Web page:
Jungle Care



1)  If you itemize, use hanging files labeled by year, with sub-folders for specific types of deductions. 
2)  Keep blank copies of Schedule A and Schedules C and D, if applicable, to familiarize yourself with them, or view online. Forms can be obtained from the links below: 
   If there is a "tax phobia" issue, examine forms at non-tax times. It might help with de-conditioning.
3) Breathe a sigh of relief when tax time comes around, or even file early! Save those shoe boxes for shoes!

B)  SCHEDULE A FILERS, Itemized Deductions:
IRS link to PDF: https://www.irs.gov/pub/irs-pdf/f11040sa.pdf
1)  Sub-folders for Deductions might include  1)  Mortgage and Home Equity Interest  2)  State, local, and property taxes  3)  Medical and dental, see #2 below  4) Self-pay medical insurance 5) Health Savings Accounts (HSA) contributions   6) Charitable donations    7) Certain job expenses  8) End of Year (EOY) brokerage statements.  These might include: W2s, IRA contributions or distributions, interest and dividends. 7) Miscellaneous deductions  

2)  Set up a password account on your insurer's web site to view Explanation of Benefits (EOB) forms and claims. EOBs can be obtained electronically (paperless) by request. Whenever you receive an EOB, check for accuracy, e.g., were all services provided.  
   If you qualify for a medical deduction and have health insurance, request your insurance company to send hard copy “Claims History” reports for the whole family from the proceeding year. These can be requested in January. They summarize all annual out-of-pocket expenses (OOPs), that is, your or family co-pays and co-insurance. 
   The last line on the last page is key, as it shows the annual totals. The "Patient Responsibility" column shows total payments for the entire tax year. Thus, it is unnecessary to save all those medical bills, EOBs, or prescription drug receipts, if that is comfortable for you; or else keep them until you receive the Claims History report. HOWEVER, those without insurance do need to save their own medical bills and records.
    Major Medical and Prescription Drug benefits might have separate Claims History forms. Make sure to get both.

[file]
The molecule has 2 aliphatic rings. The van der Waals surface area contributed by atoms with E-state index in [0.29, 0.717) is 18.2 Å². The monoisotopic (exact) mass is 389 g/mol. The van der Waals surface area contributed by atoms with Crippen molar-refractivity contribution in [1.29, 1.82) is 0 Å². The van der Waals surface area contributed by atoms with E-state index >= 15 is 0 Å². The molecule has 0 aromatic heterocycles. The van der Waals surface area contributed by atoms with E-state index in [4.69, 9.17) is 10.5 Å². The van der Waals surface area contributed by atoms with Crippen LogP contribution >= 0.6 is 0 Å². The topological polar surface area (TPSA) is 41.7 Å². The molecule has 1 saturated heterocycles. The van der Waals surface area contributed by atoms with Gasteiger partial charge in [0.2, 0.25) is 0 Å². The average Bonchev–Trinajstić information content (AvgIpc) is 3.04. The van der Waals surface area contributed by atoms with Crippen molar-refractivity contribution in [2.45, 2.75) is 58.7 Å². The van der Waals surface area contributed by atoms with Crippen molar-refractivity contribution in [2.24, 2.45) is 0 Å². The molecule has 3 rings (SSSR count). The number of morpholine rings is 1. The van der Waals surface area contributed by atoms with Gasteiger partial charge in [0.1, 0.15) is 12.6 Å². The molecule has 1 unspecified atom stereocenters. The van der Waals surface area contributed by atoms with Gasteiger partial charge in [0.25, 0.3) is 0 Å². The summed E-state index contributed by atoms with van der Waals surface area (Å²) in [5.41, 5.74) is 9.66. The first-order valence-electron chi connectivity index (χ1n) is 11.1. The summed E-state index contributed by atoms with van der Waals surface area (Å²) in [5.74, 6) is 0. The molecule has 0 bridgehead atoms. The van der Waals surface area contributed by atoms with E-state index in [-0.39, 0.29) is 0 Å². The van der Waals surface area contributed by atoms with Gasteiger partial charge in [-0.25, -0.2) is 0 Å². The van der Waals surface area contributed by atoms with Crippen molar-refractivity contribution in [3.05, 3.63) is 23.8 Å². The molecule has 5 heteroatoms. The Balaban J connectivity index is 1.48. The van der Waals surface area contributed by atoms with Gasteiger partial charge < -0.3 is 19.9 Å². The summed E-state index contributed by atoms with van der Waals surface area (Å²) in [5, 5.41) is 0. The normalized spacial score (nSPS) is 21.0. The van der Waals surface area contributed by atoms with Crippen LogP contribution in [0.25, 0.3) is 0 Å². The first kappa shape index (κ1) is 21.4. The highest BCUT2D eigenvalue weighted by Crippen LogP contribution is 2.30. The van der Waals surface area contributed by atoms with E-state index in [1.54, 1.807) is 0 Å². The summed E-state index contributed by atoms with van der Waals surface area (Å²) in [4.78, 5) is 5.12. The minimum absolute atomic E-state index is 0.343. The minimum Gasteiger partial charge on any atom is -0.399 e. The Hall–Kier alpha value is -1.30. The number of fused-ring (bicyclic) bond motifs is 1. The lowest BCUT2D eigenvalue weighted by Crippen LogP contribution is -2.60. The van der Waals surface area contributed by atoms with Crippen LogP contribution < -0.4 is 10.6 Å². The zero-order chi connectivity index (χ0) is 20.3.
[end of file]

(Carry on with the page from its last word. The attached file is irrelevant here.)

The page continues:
3)  Annual Dental expense records are obtained from your dentist.  
4)  Eyeglasses and optometrist visits are deductible, so keep receipts. 

C)  SCHEDULE C FILERS, Profit and Loss from Business:
IRS link to PDF: http://irs.gov/pub/irs.pdf/f1040sc.pdf
1)  Deductible Business Expenses, listed on p. 2 of Form 1040 C, are self-explanatory.
2)  Subfolders might include:  a) Income  b)  Business credit card statements  c)  Cost of goods sold   d) Professional licenses and education  e) Business travel, including  auto mileage  f) Health insurance premium payment records, which are 100% deductible for Independent Contractors.
3)  If filing a Schedule C, one must also file a Form SE for your portion of Social Security. It will automatically download to accounting software along with Schedule C.
4)  If there are a lot of expenses, you might be proactive, and keep track and categorize them during the year with Quicken, Quickbooks, or a like program. There is a learning curve, so... if you're stuck in a hotel room with nothing to do, it could be a good time to learn.  **Joke**

D) SCHEDULE D FILERS, Capital Gains and Losses: 
IRS link to PDF: https:www.irs.gov/pub/irs-pdf/f1040sd.pdf
All IRS-mandated information is found on the End of Year Brokerage account. 
1) Reported equity sales require maintaining the original Trade Confirmations or Brokerage records for costs and proceeds, from any and all financial institutions. The EOY shows Dividends, which are reported as income.
2)  When filing a Schedule D, Form 8949 is also needed. Both forms can be downloaded to accounting software.

   Note: The above is by no means meant to be interpreted as tax advice. Please take your organized files to your professional tax advisor. If there is an hourly fee, it could save money. If you do your own taxes, the IRS website is helpful and user friendly. On phone calls, IRS agents are polite, helpful, and, most of all, patient.